Column: Are Iowa legislators in the home stretch?DES MOINES, Iowa — With the first day of spring upon us, it’s a time that the Iowa General Assembly usually begins to tighten the reins on major bills and round the fourth turn toward adjournment
By: Iowa State Senator David Johnson, Worthington Daily Globe
DES MOINES, Iowa — With the first day of spring upon us, it’s a time that the Iowa General Assembly usually begins to tighten the reins on major bills and round the fourth turn toward adjournment. At the start of the session, expectations were that we would complete the people’s business by early to mid-April.
Today, I’m not so sure.
Three major initiatives remain unresolved between the Senate and the House — education reform, property tax relief and streamlining the delivery of mental health services.
Republicans who control the House and Democrats who set the agenda in the Senate are far apart on the final details of the governor’s education reform proposal and his property tax relief plan.
Perhaps the two parties are closer to agreement on redesigning how Iowans gain access to mental health and developmental disability services. This bill (Senate File 2315) passed the Senate last week, 32-18. Seven Republicans joined 25 Democrats in voting for the legislation; 17 Republicans and one Democrat voted against the measure.
I cast a no vote for several reasons. First and foremost, the bill comes without a pricetag. To me that raises the specter of possible runaway costs. We are working at putting a number on the plan.
Second is the plan itself. A number of senators see power shifting from local officials to the state, specifically the Department of Human Services. Counties need some degree of independence, a provision included in the House version.
Third, the current county mental health levy on property is scheduled to expire. The levy generates $125 million to $130 million statewide. Without that local funding, the state would have to provide more dollars in order to keep the mental health system functional to meet the needs of Iowans.
I believe a compromise can be reached on the two differing versions in the House and Senate, one that most legislators can agree with if it addresses their concerns.
Internet Poker — Also last week the Iowa Senate passed a bill that would set up the framework that could allow Iowa residents, age 21 or older, to participate in Internet poker. The bill (Senate File 2275) would allow casino operators or approved licensed service providers in the state of Iowa to set up online poker games. The games would be regulated and taxed similarly to games at current brick-and-mortar casinos.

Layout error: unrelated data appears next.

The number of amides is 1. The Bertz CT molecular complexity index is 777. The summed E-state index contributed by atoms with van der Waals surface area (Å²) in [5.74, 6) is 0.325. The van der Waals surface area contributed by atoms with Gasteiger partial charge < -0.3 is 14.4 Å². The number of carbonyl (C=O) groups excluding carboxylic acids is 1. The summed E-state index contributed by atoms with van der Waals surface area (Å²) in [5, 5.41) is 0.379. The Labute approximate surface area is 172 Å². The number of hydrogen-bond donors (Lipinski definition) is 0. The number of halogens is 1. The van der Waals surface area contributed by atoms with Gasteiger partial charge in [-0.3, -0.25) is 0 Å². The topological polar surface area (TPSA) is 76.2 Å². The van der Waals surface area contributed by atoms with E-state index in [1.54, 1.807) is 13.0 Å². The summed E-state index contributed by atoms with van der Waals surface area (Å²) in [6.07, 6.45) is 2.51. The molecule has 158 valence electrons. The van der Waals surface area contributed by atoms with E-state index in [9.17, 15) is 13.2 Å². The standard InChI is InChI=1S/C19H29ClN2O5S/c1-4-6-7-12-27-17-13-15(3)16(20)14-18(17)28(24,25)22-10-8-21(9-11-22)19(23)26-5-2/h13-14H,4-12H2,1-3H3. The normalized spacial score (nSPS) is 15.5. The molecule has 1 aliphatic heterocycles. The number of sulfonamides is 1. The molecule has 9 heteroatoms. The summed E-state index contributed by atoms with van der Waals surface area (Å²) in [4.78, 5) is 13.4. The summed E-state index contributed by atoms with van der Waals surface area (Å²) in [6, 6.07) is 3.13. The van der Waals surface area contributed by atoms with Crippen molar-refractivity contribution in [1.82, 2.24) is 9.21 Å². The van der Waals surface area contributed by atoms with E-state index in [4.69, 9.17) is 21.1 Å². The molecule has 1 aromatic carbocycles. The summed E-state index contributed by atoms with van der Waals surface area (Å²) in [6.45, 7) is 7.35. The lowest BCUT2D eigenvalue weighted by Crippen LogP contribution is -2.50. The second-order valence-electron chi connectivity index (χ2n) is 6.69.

Last December, the Iowa Racing and Gaming Commission completed a study that projected potential gross receipts in the range of $13 to $60 million on Internet poker while increasing state revenue by $2.8 to $13 million annually.
I voted no. There already are a large number of gambling opportunities readily available to Iowans, and Internet poker could be an additional detriment to Iowans’ budgets. In addition, the state already receives a large amount of revenue from gambling and has become too reliant on that source of revenue.
Currently, Nevada and the District of Columbia have legalized online poker. Iowa is among a handful of states that have considered legalizing the activity. It is yet to be determined if the House will take up the measure, and it is unclear whether the governor will sign the bill.
I will be joining Governor Branstad and three other northwest Iowa legislators at a special town hall meeting from 8:30 to 10:30 a.m. Saturday at Spencer Community Theater. Then, at 11:30, the governor, state Rep Jeff Smith of Spirit Lake and I will hold a forum in the Hedberg Theater at the Maritime Museum in Arnolds Park. The public is invited to both events.
Your questions and comments are always welcome. You can reach me in the Iowa Senate by calling (712) 758-3280 and leaving a message; or by e-mail at firstname.lastname@example.org.
David Johnson, R-Ocheyedan, represents Iowa Senate District 3.